About Kabarda Horses
Kabarda, or Kabardin, horse is from the Caucasus, currentlyrnpart of the Kabardino-Balkaria region of Russia and Georgia. They have beenrnknown for at least 400 years, but their origins are probably as old as thernHittite civilization. They are noted for their endurance and ease to adapt inrndifficult environments.
Kabardas have been bred since the 16th century by mountainrntribesmen in the northern Caucasus, and are the product of centuries ofrnselective breeding for the ability to survive in harsh conditions. They werernformed from a combination of steppe, Karabakh, Arabian, and Turkmenian horses.rnThey are usually kept in herds, and are moved between mountain pastures in thernsummer and foothills areas in the winter.
rnrnKabarda horse has been bred for stony and mountainousrnterrain. They are usually fast and have good endurance. They are often used asrna sport horse outside of Russia, and for the creation and improvement of otherrnbreeds, such as the Anglo-Kabarda, the Tersky, and native stock in Armenia,rnAzerbaijan and Georgia. Although they are mainly used as a saddle horse, theyrnhave work well in harness and as a pack horse. The mountain tribesmen of thernCaucasus make hay on steep slopes by hitching Kabardas to horse-drawn mowers.rnrn
rnrnAt the beginning of the 20th century, Count Stroganov beganrna program of crossing Kabardas horses with Arabians, and the results werernconsidered satisfactory. After the 1917 Russian Revolution, the numbers ofrnKabarda were hugely reduced, and during the 1920s efforts were made tornre-establish the breed. Between 1935 and 1953, the purebred population averagedrn446 stallions and 3272 mares. During the early half of the twentieth century, arnnew breed, called the Anglo-Kabarda was formed by crossing Kabardas withrnThoroughbreds, and in 1966 the new breed was recognized. By the late 1980s thernnumber of purebred Kabarda breeding mares had dropped to between 400 and 450,rnconcentrated mainly at the Malokarachaevski and Malkinski studs and otherrnbreeding farms in the Kabardino-Balkaria region, including the Krasny Partizanrncollective farm in the Stavropol territory.rnrn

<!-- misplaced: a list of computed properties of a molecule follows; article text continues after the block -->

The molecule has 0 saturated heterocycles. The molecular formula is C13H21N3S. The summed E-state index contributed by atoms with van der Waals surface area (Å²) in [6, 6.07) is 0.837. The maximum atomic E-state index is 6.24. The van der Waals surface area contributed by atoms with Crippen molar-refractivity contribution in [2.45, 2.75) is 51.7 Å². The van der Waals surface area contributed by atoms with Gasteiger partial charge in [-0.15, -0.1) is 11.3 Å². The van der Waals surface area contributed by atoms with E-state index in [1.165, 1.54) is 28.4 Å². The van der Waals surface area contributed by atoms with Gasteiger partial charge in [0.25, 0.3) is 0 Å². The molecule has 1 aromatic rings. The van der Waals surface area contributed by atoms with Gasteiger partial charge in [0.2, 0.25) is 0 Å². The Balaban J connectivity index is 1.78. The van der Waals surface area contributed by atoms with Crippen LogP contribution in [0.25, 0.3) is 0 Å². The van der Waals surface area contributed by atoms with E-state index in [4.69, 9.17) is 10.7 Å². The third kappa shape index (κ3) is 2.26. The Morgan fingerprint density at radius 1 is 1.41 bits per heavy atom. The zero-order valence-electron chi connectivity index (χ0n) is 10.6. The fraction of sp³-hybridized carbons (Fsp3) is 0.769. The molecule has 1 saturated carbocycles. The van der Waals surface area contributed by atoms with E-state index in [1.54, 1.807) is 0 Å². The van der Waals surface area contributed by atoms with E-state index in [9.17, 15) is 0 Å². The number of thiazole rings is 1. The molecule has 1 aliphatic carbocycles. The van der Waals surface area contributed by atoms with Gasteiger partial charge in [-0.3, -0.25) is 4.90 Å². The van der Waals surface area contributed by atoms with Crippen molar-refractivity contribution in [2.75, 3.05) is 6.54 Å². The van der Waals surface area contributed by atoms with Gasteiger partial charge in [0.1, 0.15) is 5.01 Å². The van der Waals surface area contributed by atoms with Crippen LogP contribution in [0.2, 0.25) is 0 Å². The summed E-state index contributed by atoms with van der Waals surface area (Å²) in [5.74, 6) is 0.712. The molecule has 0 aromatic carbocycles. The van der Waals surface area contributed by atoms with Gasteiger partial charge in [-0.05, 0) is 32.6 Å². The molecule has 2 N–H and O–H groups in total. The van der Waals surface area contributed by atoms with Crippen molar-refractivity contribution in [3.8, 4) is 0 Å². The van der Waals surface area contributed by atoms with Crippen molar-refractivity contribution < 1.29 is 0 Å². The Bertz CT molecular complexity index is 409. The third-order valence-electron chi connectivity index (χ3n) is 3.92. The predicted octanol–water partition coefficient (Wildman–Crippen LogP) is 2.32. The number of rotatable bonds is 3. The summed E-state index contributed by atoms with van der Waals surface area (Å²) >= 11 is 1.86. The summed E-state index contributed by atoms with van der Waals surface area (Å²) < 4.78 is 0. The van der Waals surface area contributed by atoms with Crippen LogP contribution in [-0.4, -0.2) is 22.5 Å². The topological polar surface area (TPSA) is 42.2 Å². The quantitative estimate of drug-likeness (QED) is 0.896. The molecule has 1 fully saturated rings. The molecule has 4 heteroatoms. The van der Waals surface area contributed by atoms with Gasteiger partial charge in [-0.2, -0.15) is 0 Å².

rnrnKabarda horses stand 14.1 to 15.1 hands high, with a bay,rnblack, or gray coat. They are a solid, cleanly built horse with a clean head, arnwell-muscled neck, medium-high withers, a deep chest, long, sloping shoulders,rna short, solid back, and a muscular, slightly sloping croup. Their legs arerncorrectly set, with clean, well-developed joints and hard hooves. The Kabardas'rnblood has a heightened oxidizing capacity, useful for work high in thernmountains. The breed also is an easy keeper, that is, it has a tendency tornaccumulate fat quickly, which helps when the horses are exposed to extremernconditions on a regular basis, but can be a hardship for owners when the horsesrnare kept stabled.rnrn
rnrnThere are three main subtypes of the Kabarda breed:rnrn rnrn
- Basic type - This is the predominant type, a typicalrnmountain riding horse that is rangy but well-muscled.
- Oriental type - This type shows a more Arabian influence,rnwith smaller heads, very clean legs, thinner skins, and hotter temperaments.
- Massive type - This type is bigger, with a more robust bonernstructure similar to a typical carriage horse.
In recent years, Kabardas bred in the Karachai republicrnbegan to be referred to as the Karachai breed. These horses are generally ofrnthe massive type described above.